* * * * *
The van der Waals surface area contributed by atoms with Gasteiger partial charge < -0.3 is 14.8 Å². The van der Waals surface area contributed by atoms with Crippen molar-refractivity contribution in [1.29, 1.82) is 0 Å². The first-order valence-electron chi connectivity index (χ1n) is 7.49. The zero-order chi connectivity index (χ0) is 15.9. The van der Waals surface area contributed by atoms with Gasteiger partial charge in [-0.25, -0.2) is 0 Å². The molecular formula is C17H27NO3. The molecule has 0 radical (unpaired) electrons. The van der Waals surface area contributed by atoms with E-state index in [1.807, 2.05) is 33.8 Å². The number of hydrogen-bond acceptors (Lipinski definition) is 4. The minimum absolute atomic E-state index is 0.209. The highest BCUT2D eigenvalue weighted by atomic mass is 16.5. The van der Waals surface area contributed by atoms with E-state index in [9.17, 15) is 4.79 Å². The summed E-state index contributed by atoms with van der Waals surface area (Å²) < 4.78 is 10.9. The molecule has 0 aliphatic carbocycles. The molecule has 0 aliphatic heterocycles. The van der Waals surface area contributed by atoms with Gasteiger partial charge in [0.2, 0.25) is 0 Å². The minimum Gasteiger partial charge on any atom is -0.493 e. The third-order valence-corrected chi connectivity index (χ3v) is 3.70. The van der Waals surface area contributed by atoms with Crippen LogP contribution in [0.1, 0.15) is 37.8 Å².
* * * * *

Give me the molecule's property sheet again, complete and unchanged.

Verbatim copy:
The van der Waals surface area contributed by atoms with Gasteiger partial charge < -0.3 is 14.8 Å². The van der Waals surface area contributed by atoms with Crippen molar-refractivity contribution in [1.29, 1.82) is 0 Å². The first-order valence-electron chi connectivity index (χ1n) is 7.49. The zero-order chi connectivity index (χ0) is 15.9. The van der Waals surface area contributed by atoms with Gasteiger partial charge in [-0.25, -0.2) is 0 Å². The molecular formula is C17H27NO3. The molecule has 0 radical (unpaired) electrons. The van der Waals surface area contributed by atoms with E-state index in [1.807, 2.05) is 33.8 Å². The number of hydrogen-bond acceptors (Lipinski definition) is 4. The minimum absolute atomic E-state index is 0.209. The highest BCUT2D eigenvalue weighted by atomic mass is 16.5. The van der Waals surface area contributed by atoms with E-state index in [9.17, 15) is 4.79 Å². The summed E-state index contributed by atoms with van der Waals surface area (Å²) < 4.78 is 10.9. The molecule has 0 aliphatic carbocycles. The molecule has 0 aliphatic heterocycles. The van der Waals surface area contributed by atoms with Gasteiger partial charge in [0.2, 0.25) is 0 Å². The minimum Gasteiger partial charge on any atom is -0.493 e. The third-order valence-corrected chi connectivity index (χ3v) is 3.70. The van der Waals surface area contributed by atoms with Crippen LogP contribution in [0.1, 0.15) is 37.8 Å².